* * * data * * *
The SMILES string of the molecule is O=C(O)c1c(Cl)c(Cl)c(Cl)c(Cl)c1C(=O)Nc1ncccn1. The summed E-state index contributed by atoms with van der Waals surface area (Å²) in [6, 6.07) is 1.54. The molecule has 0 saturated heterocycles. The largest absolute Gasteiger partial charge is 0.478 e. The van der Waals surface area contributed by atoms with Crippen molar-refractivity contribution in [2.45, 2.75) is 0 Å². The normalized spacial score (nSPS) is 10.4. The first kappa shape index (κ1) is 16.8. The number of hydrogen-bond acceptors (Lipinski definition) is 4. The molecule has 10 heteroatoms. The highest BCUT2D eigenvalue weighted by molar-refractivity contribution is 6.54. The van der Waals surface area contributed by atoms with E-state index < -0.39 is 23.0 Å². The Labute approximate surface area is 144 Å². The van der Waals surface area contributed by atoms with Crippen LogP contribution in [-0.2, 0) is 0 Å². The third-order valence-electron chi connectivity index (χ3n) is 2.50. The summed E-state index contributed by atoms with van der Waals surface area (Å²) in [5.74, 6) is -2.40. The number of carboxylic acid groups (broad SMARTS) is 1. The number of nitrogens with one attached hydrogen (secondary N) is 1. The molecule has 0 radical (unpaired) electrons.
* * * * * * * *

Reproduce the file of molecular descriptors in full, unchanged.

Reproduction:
The SMILES string of the molecule is O=C(O)c1c(Cl)c(Cl)c(Cl)c(Cl)c1C(=O)Nc1ncccn1. The summed E-state index contributed by atoms with van der Waals surface area (Å²) in [6, 6.07) is 1.54. The molecule has 0 saturated heterocycles. The largest absolute Gasteiger partial charge is 0.478 e. The van der Waals surface area contributed by atoms with Crippen molar-refractivity contribution in [2.45, 2.75) is 0 Å². The normalized spacial score (nSPS) is 10.4. The first kappa shape index (κ1) is 16.8. The number of hydrogen-bond acceptors (Lipinski definition) is 4. The molecule has 10 heteroatoms. The highest BCUT2D eigenvalue weighted by molar-refractivity contribution is 6.54. The van der Waals surface area contributed by atoms with E-state index < -0.39 is 23.0 Å². The Labute approximate surface area is 144 Å². The van der Waals surface area contributed by atoms with Crippen LogP contribution in [-0.2, 0) is 0 Å². The third-order valence-electron chi connectivity index (χ3n) is 2.50. The summed E-state index contributed by atoms with van der Waals surface area (Å²) in [5.74, 6) is -2.40. The number of carboxylic acid groups (broad SMARTS) is 1. The number of nitrogens with one attached hydrogen (secondary N) is 1. The molecule has 0 radical (unpaired) electrons.